Nancy Pelosi capped her unlikely comeback this past week surrounded by children. The California Democrat was elected, once again, the Speaker of the United States House of Representatives, and become the most powerful woman in American history.

“That’s funny, isn’t it?” she laughed. “Sadly, I was hoping that we would have an American woman president just two years ago.”

“Well, that didn’t happen,” said “Sunday Morning” anchor Jane Pauley. “But Speaker Pelosi is the most powerful woman in American history, and the most powerful woman in American politics. But you can’t make the government open?”

“Well, the Speaker has awesome power. But if the President of the United States is against governance and doesn’t care whether people’s needs are met or that public employees are paid or that we can have a legitimate discussion, then we have a problem, and we have to take it to the American people,” she replied.

Speaker Pelosi ushered in a new era of divided government in the midst of a government shutdown – 800,000 federal government employees furloughed or working without pay, national parks and museums closed.

President Donald Trump is demanding $5.6 billion to fulfill his campaign promise of a wall along the Mexico border. Pelosi has vowed to block any funding to build it. A tense standoff between the president and Democrats at the White House Friday lasted two hours.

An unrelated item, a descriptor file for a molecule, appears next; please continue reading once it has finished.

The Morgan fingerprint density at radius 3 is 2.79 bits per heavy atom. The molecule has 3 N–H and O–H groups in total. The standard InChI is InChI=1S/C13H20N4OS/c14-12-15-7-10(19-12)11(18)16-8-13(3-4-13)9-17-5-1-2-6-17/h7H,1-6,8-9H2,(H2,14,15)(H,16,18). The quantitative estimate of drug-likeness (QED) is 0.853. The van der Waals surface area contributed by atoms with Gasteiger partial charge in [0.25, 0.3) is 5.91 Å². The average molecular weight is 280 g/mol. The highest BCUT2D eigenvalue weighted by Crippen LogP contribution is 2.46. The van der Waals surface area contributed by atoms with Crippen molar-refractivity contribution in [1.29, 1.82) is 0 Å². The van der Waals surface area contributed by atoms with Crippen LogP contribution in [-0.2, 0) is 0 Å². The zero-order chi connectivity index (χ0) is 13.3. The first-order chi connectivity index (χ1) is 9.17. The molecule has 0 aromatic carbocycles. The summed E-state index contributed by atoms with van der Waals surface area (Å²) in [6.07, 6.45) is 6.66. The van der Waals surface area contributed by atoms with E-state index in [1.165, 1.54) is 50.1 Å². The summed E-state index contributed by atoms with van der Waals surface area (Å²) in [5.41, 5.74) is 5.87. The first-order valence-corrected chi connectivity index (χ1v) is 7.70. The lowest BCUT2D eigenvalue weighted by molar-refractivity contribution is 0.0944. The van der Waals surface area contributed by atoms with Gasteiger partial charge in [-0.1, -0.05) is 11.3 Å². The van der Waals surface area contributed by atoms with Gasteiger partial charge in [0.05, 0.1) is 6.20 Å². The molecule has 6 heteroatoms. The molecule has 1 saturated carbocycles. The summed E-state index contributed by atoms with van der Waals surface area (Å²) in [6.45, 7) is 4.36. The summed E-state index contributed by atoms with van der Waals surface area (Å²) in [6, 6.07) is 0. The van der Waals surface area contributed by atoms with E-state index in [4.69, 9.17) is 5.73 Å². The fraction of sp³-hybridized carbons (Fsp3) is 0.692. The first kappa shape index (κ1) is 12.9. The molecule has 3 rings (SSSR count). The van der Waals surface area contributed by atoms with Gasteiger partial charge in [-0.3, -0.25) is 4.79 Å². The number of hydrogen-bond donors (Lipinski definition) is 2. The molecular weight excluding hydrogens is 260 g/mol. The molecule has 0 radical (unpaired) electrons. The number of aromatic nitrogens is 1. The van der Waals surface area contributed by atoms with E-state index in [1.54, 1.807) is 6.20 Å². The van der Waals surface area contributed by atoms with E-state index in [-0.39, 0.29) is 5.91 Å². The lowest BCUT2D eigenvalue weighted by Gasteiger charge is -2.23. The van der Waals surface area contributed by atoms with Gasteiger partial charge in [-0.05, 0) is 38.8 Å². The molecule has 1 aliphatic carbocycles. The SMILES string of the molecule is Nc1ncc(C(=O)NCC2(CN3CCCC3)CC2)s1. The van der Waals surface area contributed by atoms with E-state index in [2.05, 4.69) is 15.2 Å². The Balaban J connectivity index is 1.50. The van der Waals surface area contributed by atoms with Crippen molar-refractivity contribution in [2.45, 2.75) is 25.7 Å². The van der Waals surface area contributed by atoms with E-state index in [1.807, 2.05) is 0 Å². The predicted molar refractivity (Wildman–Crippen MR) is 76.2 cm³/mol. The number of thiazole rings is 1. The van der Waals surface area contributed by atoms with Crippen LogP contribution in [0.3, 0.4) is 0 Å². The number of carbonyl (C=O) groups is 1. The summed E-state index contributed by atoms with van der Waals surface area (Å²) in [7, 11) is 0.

Senate Minority Leader Charles Schumer reported the president said “he’d keep the government closed for a very long period of time, months or even years” – a promise Mr. Trump confirmed at a press briefing later that day.

Pauley asked Pelosi, “Was that bluster? Hyperbole?”

“Well, I hope so,” Pelosi replied. “But the fact is, he has said it again and again.”

“Are you recalibrating your assessment of how you can work with this president?”

“Well, let me first say that our purpose in the meeting at the White House was to open up government,” said Pelosi. “The impression you get from the president [is] that he would like to not only close government, build a wall, but also abolish Congress so the only voice that mattered was his own.”

Justice Ginsberg will miss opening arguments but will be following them at home since she is still recovering from her Cancer Surgery.

So, the struggle continues. The attacks have been varied and consistent.  From the attacks on new Congresswomen being called out for taking their oaths on the Quran to calling Elizabeth Warren ‘Sacagawea’. Republican men have gone on the attack.  It likely will continue as the old white boys club learns to deal with diverse women as peers.

Freshman Rep. Deb Haaland (D-N.M.), who this week became one of the first two Native American women sworn into Congress, said it was “offensive and hurtful” for Rep. Matt Gaetz (R-Fla.) to call Sen. Elizabeth Warren (D-Mass.) “Sacagawea.”

Haaland slammed Gaetz for making the comparison to Sacagawea, the Lemhi Shoshone woman who helped the Lewis and Clark expedition.

“Sacagawea made great sacrifices that changed American history,” Haaland said. “When anyone speaks her name, it should be with great respect.”

Haaland, a member of the Pueblo of Laguna tribe in New Mexico, called Gaetz’s comments “offensive and hurtful.”

“I invite him to meet [with] me so I can share how such comments are a continuing assault on indigenous people,” she added.

Ashes, Edvard Munch ,1894

It’s an ongong battle to keep every one in their place. Kamala Harris is ready for the fight and may be the next woman to directly challenge Trump.  From the Guardian “Will it be a black woman who turfs Trump out of the White House?” and the keyboard of Richard Wolffe.